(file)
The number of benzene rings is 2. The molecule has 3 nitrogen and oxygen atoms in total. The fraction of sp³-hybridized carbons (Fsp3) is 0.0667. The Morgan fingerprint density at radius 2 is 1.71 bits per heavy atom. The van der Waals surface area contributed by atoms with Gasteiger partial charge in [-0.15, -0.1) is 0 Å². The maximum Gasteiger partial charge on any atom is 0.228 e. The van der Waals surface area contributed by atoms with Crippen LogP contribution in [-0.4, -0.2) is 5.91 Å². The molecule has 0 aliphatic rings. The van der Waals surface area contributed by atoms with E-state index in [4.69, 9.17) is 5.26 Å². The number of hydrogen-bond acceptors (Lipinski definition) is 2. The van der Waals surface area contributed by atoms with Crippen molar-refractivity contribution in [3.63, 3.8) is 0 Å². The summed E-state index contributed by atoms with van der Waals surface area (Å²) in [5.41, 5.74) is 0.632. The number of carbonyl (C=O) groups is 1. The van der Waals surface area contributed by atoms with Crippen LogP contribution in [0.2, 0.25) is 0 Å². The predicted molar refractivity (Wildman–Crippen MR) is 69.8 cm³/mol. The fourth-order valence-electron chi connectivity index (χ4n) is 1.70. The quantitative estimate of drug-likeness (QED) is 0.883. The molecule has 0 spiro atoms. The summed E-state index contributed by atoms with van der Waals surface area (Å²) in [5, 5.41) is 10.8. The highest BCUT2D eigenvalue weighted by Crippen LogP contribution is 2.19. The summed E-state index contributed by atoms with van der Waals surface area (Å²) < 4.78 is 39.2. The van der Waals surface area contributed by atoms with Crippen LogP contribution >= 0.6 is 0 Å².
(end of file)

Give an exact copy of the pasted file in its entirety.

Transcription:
The number of benzene rings is 2. The molecule has 3 nitrogen and oxygen atoms in total. The fraction of sp³-hybridized carbons (Fsp3) is 0.0667. The Morgan fingerprint density at radius 2 is 1.71 bits per heavy atom. The van der Waals surface area contributed by atoms with Gasteiger partial charge in [-0.15, -0.1) is 0 Å². The maximum Gasteiger partial charge on any atom is 0.228 e. The van der Waals surface area contributed by atoms with Crippen LogP contribution in [-0.4, -0.2) is 5.91 Å². The molecule has 0 aliphatic rings. The van der Waals surface area contributed by atoms with E-state index in [4.69, 9.17) is 5.26 Å². The number of hydrogen-bond acceptors (Lipinski definition) is 2. The van der Waals surface area contributed by atoms with Crippen molar-refractivity contribution in [3.63, 3.8) is 0 Å². The summed E-state index contributed by atoms with van der Waals surface area (Å²) in [5.41, 5.74) is 0.632. The number of carbonyl (C=O) groups is 1. The van der Waals surface area contributed by atoms with Crippen LogP contribution in [0.2, 0.25) is 0 Å². The predicted molar refractivity (Wildman–Crippen MR) is 69.8 cm³/mol. The fourth-order valence-electron chi connectivity index (χ4n) is 1.70. The quantitative estimate of drug-likeness (QED) is 0.883. The molecule has 0 spiro atoms. The summed E-state index contributed by atoms with van der Waals surface area (Å²) in [5, 5.41) is 10.8. The highest BCUT2D eigenvalue weighted by Crippen LogP contribution is 2.19. The summed E-state index contributed by atoms with van der Waals surface area (Å²) < 4.78 is 39.2. The van der Waals surface area contributed by atoms with Crippen LogP contribution >= 0.6 is 0 Å².